Surrealism, Surrealist Photographic Technique
*The Pinhole Camera*
Simplicity at its most basic. With the increasing focus within photography on technological advances in digital cameras and computers it is easy to get carried away and forget how a photographic image is created. There is no need for a lens just a light proof box with a pin hole opening that allows light to hit a sheet of film.
Without technology there is unpredictability, inconsistency and contradiction. This lack of control therefore means the photographer can never be sure how the final image will look. The pinhole image has a certain mysterious dream like quality that at times can be difficult to comprehend. It tends to suggest the form of objects by viewing the world more ruthlessly than the human eye – challenging the traditional ways of seeing. Since exposures are long the pinhole stands still observing while everything around it carries on regardless, objects can become blurred, take on a different shape or can be omitted from the scene completely.
The pinhole camera can be compared to allowing a tape recorder to record at the side of your bed as you sleep while played back in the morning instead of the silence you expected you hear unfamiliar sounds and voices.
*Solarization (Sabattier effect)*
Although not credited the first to discover Solarization, Man Ray and Lee Miller are likely to be the two photographers most associated with the method and can be said to have ‘rediscovered’ the technique around 1930. Solarization is the result of shining light onto a developing photograph in the darkroom. The effect is a selective reversal of highlights and shadows where parts of the image are positive while other parts are negative and this can cause a distinct line along the edges of areas where reversal has occurred. It can produce dramatic effects of light and dark. It has been recorded that Lee Miller discovered the effect by accident after “something crawled” across her foot in the darkroom and she quickly turned on the light to find out what it was and thus accidentally exposed the film she was developing to the light.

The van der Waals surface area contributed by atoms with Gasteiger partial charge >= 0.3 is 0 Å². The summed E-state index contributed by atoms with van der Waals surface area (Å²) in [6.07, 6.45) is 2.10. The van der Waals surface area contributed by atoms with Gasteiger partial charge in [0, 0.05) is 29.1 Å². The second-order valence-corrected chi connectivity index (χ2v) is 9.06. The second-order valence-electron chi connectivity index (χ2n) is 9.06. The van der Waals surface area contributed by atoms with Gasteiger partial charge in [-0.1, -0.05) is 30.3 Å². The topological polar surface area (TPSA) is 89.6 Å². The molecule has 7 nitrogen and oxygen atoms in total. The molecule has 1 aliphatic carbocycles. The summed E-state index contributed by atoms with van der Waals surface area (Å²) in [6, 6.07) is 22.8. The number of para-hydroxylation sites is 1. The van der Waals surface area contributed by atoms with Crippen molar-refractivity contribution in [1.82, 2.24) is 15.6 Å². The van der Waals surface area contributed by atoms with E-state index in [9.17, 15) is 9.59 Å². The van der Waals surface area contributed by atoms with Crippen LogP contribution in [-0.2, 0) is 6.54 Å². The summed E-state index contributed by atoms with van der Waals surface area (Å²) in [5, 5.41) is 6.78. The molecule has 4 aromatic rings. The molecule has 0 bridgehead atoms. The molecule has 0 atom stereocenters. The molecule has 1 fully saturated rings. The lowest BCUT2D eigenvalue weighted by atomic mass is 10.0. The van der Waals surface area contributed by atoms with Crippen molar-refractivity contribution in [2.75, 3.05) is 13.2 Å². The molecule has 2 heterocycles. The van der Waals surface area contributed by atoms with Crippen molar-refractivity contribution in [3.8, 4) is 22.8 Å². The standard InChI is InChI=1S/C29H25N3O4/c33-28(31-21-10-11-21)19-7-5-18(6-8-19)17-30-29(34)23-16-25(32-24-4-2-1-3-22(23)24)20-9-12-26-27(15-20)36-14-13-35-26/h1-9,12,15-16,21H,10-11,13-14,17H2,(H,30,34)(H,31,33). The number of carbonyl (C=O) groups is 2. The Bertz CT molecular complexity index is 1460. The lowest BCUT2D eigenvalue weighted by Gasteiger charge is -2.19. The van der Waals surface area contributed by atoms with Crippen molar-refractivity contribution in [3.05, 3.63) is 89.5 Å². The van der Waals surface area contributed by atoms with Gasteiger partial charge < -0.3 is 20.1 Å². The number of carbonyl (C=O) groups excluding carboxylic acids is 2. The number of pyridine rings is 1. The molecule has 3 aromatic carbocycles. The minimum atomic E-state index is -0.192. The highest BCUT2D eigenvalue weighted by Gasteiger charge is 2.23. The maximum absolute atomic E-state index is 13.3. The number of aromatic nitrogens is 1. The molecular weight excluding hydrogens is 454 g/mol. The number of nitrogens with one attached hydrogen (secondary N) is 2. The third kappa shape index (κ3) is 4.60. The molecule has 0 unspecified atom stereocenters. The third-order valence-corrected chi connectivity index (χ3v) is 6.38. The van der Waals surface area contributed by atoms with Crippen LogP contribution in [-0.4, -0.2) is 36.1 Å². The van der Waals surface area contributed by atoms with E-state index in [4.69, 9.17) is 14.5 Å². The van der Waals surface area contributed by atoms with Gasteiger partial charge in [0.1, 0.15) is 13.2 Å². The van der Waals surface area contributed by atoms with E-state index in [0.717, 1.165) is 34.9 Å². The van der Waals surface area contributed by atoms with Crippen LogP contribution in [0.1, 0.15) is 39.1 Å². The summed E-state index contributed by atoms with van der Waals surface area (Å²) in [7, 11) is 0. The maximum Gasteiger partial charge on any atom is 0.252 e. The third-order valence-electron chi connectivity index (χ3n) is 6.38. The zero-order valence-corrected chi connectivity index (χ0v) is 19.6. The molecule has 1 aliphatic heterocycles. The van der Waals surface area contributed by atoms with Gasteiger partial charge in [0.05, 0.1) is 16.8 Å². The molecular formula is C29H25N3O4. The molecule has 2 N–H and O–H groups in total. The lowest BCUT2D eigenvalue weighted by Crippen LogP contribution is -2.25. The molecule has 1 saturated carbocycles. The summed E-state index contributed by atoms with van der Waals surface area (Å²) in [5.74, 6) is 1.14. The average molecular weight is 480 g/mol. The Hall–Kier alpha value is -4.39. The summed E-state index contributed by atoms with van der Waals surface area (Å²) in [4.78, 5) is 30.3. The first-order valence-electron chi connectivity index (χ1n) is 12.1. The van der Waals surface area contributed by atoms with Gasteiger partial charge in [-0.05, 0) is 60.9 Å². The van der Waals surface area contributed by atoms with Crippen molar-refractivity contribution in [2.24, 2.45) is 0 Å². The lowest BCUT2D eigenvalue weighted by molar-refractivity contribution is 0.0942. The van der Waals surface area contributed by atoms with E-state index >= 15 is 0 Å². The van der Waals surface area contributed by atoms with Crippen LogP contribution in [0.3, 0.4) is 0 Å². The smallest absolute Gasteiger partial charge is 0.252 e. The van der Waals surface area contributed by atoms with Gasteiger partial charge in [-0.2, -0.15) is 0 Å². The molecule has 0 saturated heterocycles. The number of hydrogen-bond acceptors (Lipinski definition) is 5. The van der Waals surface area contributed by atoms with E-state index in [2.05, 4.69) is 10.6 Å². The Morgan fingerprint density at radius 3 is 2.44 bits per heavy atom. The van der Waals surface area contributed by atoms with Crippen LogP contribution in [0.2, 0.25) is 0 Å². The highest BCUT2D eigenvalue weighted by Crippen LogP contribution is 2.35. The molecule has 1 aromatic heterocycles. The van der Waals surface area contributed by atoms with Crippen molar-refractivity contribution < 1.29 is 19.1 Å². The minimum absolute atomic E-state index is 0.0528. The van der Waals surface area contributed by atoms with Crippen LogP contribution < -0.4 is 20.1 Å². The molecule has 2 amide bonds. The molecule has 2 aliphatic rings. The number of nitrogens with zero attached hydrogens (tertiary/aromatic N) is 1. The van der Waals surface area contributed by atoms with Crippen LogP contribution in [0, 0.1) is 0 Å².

Created without a camera, a photogram is made by placing an object directly onto or holding it above light sensitive paper in a darkroom and then exposing it to light. This type of picture exists as a single original as there is no negative.
Man Ray used this technique in many of his images and called them Rayographs. Like the pinhole camera the final image is unexpected and effectively object(s) take on a new unique ambiguous form.
Photomontage consists of combining several photographs together for each print. It is an ideal method for unifying unrelated elements producing images that have a dream like quality. There are a number of ways in which this can be achieved. (1) Either by cutting (preferably with a scalpel) subjects/objects from the final prints (and/or magazines) and pasting them together onto a suitable background. The finished montage can be photographed or scanned if required. This method can also be carried out digitally by scanning the negatives and combining them in photoshop using layer masks and the paintbrush tool.
(2) Images can be combined In the darkroom by sandwiching negatives together in a single printing exposure. This method works best if each subject is photographed against a black background. Or alternatively using several enlargers each with a different negative placed under the lamp. The photographic paper is sequentially moved from one enlarger to the next, “burning in” and “dodging out” the light wherever it needs to be manipulated. The paper is then processed to create a one of a kind original print.
*Cliché verre (glass negative)*
A photographic print is made from a design drawn on a glass negative. Usually an artist scratched a drawing onto a coated glass plate that was then contact-printed onto sensitised paper.
*Double (or Multiple) Exposure*
A film negative that has two (or more) separate images in the same frame. The photographer takes one photograph, then focuses on another object and takes a second photograph without forwarding the film. The extra light from the second exposure causes a ghostlike appearance in the first image. Therefore two (or more) unrelated elements are fused together and since neither is completely solid the final print gives the impression that it is a scene taken out of a dream.